“Onward, Christian soldiers.”

Walking home with his sister, they met a small detachment of soldiers, looking very fine in their Sunday uniforms:

“Are those Christian soldiers, Mary?” he asked, looking eagerly up into her face.

“Perhaps so, Bert, I don’t know,” Mary replied. “What makes you ask?”

“Because we were singing about Christian soldiers, weren’t we?” answered Bert.

“Oh! is that what you mean, Bert? They may be, for all I know. Would you like to be a Christian soldier?”

“Yes,” doubtfully; then, brightening up—“but couldn’t I be a Christian fireman, too?”

“Of course you could, Bert, but I’d much rather see you a Christian soldier. Mr. Hamilton is a Christian soldier, you know.”

This reply of his sister’s set Bert’s little brain at work. Mr. Hamilton, the superintendent of the Sunday school, was a tall, erect handsome man, with fine .grey hair and whiskers, altogether an impressive gentleman; yet he had a most winning manner, and Bert was won to him at once when he was welcomed by him warmly to the school. Bert could not imagine anything grander than to be a Christian soldier, if it meant being like Mr. Hamilton. Still the fireman notion had too many attractions to be lightly thrown aside, and consequently for some time to come he could hardly be said to know his own mind as to his future.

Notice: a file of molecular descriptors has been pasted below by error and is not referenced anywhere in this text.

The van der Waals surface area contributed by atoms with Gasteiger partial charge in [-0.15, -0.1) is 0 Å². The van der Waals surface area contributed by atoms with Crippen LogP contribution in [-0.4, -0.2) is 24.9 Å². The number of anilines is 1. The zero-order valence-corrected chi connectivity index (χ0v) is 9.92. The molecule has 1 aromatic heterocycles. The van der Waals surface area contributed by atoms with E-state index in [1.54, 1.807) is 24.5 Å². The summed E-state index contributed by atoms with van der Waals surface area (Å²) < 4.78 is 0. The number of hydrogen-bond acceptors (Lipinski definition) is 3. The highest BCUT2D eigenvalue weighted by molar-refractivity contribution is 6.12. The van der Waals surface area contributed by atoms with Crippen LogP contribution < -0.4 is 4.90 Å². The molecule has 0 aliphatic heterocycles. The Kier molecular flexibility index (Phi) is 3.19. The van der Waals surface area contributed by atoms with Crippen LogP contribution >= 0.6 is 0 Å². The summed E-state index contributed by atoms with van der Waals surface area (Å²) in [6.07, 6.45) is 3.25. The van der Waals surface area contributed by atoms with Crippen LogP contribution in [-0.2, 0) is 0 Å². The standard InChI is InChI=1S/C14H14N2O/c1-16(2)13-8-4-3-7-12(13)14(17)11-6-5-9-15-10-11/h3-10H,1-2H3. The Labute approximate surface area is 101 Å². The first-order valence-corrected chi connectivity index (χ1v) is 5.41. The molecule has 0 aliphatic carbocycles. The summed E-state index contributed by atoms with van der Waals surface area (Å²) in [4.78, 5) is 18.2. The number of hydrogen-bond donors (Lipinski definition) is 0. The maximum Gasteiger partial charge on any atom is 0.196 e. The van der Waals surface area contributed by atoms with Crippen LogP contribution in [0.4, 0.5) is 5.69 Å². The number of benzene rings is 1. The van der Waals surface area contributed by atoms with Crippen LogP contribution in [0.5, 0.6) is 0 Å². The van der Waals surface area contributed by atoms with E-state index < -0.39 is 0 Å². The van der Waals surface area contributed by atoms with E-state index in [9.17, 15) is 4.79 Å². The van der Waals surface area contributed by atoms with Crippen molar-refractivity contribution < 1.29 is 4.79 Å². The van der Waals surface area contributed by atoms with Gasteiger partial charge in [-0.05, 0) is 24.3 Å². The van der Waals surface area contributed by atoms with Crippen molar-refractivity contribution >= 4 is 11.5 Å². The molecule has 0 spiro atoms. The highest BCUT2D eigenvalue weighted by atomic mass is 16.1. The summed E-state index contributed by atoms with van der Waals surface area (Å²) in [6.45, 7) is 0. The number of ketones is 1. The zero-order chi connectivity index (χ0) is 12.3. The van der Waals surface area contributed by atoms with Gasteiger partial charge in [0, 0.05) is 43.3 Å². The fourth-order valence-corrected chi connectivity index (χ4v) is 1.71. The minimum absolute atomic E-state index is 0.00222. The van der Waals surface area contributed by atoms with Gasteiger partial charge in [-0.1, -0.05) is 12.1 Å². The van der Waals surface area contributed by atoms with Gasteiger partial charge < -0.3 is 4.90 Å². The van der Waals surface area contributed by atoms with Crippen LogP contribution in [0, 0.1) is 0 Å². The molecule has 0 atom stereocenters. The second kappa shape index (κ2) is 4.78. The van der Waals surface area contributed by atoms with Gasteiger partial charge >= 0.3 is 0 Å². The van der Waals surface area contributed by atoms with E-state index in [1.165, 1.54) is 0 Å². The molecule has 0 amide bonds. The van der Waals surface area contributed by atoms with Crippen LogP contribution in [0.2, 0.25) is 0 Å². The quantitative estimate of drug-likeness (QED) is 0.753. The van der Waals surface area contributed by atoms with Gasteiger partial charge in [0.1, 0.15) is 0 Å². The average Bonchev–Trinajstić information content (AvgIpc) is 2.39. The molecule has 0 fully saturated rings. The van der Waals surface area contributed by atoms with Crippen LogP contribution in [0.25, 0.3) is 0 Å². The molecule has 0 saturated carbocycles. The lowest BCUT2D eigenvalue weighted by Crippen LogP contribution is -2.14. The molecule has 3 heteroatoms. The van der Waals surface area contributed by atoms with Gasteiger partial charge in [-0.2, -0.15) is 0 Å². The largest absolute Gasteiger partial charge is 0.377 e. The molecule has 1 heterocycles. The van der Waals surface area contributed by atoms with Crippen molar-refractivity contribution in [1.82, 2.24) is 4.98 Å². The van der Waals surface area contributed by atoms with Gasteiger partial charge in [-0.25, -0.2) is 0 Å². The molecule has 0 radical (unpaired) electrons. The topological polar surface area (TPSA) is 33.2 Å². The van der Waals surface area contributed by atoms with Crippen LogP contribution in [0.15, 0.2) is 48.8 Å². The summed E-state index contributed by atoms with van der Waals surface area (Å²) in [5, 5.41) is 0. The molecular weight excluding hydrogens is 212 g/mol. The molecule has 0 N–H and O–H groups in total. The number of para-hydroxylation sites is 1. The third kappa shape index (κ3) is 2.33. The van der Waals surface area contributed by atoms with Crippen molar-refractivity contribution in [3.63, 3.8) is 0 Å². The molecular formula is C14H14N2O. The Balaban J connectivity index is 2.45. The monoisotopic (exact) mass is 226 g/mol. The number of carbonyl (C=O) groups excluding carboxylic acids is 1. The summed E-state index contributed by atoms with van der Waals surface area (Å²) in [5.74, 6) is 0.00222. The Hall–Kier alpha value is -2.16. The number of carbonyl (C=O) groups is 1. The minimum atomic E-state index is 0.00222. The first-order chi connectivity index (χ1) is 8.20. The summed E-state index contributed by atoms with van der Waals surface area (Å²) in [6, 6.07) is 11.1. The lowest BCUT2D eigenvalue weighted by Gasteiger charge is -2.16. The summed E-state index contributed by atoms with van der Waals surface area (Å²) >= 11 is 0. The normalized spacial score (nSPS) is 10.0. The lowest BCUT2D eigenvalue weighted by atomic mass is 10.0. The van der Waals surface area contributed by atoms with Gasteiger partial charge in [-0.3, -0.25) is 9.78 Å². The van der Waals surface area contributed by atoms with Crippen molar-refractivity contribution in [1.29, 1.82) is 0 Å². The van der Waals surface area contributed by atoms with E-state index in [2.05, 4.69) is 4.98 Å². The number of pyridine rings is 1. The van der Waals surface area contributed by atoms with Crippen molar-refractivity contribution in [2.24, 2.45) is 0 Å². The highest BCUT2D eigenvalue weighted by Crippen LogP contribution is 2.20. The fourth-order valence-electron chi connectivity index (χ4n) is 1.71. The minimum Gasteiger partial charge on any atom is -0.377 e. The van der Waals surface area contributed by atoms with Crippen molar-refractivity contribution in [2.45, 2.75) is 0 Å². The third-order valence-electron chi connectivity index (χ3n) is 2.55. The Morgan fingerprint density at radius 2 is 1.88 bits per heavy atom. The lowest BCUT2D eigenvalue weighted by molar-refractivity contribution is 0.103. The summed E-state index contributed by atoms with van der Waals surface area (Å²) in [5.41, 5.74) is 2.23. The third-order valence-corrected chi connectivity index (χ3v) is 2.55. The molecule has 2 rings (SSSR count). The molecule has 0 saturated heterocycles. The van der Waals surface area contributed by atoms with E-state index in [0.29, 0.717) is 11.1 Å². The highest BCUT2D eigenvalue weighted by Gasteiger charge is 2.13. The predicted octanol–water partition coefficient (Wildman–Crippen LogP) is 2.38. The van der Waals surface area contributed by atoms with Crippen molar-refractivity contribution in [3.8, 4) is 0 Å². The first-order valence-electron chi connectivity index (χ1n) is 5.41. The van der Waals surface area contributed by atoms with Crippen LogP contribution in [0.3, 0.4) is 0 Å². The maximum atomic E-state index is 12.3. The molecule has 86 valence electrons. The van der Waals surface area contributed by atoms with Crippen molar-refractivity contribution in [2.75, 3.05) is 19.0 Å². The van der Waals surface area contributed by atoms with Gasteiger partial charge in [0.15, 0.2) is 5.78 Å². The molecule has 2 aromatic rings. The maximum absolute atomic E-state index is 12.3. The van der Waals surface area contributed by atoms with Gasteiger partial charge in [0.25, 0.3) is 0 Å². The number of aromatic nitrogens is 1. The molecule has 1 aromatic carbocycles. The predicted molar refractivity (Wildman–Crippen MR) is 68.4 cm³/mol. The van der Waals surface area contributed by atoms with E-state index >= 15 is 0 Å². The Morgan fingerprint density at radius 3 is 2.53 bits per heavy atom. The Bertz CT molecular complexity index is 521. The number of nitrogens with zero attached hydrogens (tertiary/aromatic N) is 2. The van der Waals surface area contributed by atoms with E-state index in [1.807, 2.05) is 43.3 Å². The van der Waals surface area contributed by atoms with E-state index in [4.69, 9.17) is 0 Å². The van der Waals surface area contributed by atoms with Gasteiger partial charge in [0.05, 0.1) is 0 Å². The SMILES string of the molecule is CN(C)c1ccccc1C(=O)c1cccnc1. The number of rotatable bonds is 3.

The presence of the military in Halifax was far from being an unmixed good. Of course, it helped business, gave employment to many hands, imparted peculiar life and colour to society, and added many excellent citizens to the population. At the same time it had very marked drawbacks. There was always a great deal of drunkenness and other dissipation among the soldiers and sailors. The officers were not the most improving of companions and models for the young men of the place, and in other ways the city was the worse for their presence.

Mrs. Lloyd presently found the soldiers a source of danger to her boy. Just around the corner at the entrance to the old fort, already mentioned, was a guardhouse, and here some half-dozen soldiers were stationed day and night. They were usually jolly fellows, who were glad to get hold of little boys to play with, and thereby help to while away the time in their monotonous life. Cuthbert soon discovered the attractions of this guardhouse, and, in spite of commands to the contrary, which he seemed unable to remember, wandered off thither very often. All the other little boys in the neighbourhood went there whenever they liked, and he could not understand why he should not do so too. He did not really mean to defy his parents. He was too young for that, being only six years old. But the force of the example of his playmates seemed stronger than the known wishes of his parents, and so he disobeyed them again and again.

Mrs. Lloyd might, of course, have carried her point by shutting Bert up in the yard, and not allowing him out at all except in charge of somebody. But that was precisely what she did not wish to do. She knew well enough that her son could not have a locked-up world to live in. He must learn to live in this world, full of temptations as it is, and so her idea was not so much to put him out of the way of temptation, as to teach him how to withstand it. Consequently, she was somewhat at a loss just what to do in the matter of the guardhouse, when a letter that came from the country offered a very timely and acceptable solution of the difficulty.